Month: July 2015

Ant-Man (2015)

Marvel films are lost on me.

During fight scenes or action sequences I tend to glaze over and lose interest. I couldn’t watch the first Avengers film because after 10 minutes I didn’t care about anyone or anything on screen.

Other than Tony Stark’s Robert Downey Jr. delivery I don’t get the humour. Thor I found cringeworthy, and the rest that I saw took themselves way too seriously. I can’t buy into it. I can’t get into that style of acting – that hammy, cheesy croque monsieur of self importance that can inject gravitas into a glance.

That was until Guardians of the Galaxy. Taking an obscure Marvel comic with an absurd premise, attaching a director who had shown his comedic sensibilities and awareness of the superhero tropes in The Specials, and creating something much more subversive. A Marvel film that was self-aware, self-deprecating and funny.

This is what lead me to see Ant-Man. I knew nothing other than Edgar Wright and Joe Cornish had been involved and that it was about an ant-sized superhero. It sounded absurd, surreal and like it would be impossible for it to take itself too seriously. Alas, nothing is impossible in superhero movies.

Whilst the film tried for comedy it felt like it was the ideas, the concepts themselves, that were funny – and so I never really laughed out loud (a couple of exceptions in Michael Pina). The first time Rudd shrinks down to size he is thrown through a series of obvious trials like something out of the Magic Schoolbus or Micro Machines – a bath-tub! a hoover!

I didn’t believe Paul Rudd for a minute. Not as a hacker nor a nimble-ninja cat-burglar. Not a superhero or even a father. Perhaps I’m looking in the wrong place for believability but I was never involved in the film. What I found really jarring was the whiplash from utter silliness to sober melodrama which I think is symptomatic of this type of film.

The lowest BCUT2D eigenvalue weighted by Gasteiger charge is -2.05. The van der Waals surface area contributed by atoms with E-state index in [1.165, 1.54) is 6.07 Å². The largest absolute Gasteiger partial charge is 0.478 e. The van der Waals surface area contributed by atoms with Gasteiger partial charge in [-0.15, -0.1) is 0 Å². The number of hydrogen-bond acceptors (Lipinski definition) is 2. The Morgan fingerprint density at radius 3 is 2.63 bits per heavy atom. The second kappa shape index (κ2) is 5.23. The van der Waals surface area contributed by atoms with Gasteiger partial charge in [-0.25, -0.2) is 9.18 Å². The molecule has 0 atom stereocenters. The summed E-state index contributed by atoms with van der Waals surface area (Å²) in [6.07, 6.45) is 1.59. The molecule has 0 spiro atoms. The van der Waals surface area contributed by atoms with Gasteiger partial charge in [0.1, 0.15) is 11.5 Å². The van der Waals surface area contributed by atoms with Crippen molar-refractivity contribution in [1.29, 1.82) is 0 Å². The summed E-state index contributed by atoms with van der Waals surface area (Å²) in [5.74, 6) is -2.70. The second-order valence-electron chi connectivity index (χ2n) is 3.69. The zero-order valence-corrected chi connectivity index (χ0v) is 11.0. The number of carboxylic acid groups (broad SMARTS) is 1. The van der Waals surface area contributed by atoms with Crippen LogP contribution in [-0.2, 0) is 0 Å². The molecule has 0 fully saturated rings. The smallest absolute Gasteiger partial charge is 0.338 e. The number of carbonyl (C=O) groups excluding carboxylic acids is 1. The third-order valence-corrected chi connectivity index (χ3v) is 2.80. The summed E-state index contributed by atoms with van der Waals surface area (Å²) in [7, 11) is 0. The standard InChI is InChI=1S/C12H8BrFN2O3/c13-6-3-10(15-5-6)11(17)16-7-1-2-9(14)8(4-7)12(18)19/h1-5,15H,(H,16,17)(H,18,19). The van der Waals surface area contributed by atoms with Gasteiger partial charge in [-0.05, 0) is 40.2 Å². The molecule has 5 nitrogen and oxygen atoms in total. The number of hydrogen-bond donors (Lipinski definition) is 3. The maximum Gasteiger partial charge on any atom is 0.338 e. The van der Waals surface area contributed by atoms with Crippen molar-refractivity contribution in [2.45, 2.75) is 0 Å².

Where Guardians parodied the Marvel format, abiding the rules but taking the piss at the same time, Ant-Man just slots right back into it with endless reams of exposition, the obligatory montage sequence, and a heavy dose of melodrama. It felt painted by numbers and I didn’t care about what picture was being created. It’s funny that the stakes of the film are so much lower than the Avengers films (not funny ha-ha) but to me it just captured the problem that I have with Marvel films – I don’t care about anyone in this world. It feels silly. The fight scene between two micro-sized men on a Thomas the Tank Engine track was funny because it acknowledged the format, how Marvel are reliant on scale as a spectacle, on illusory effects.

I know that I am in the minority for not accepting this film as a bit of fun, but it just wasn’t fun for me. It was boring and lifeless. The concept of going sub-atomic was great and so too were the effects used to capture the microscopic landscapes, but it just wasn’t strange enough. It was just another Marvel film. And Marvel films are lost on me. I’m sorry.


My gruff and indistinct words

bare the mark of resentful lungs

that hate me evermore as I take another drag

on what’s left of my cigarette.

I’m lost to a familiar bliss

and am momentarily out of mind,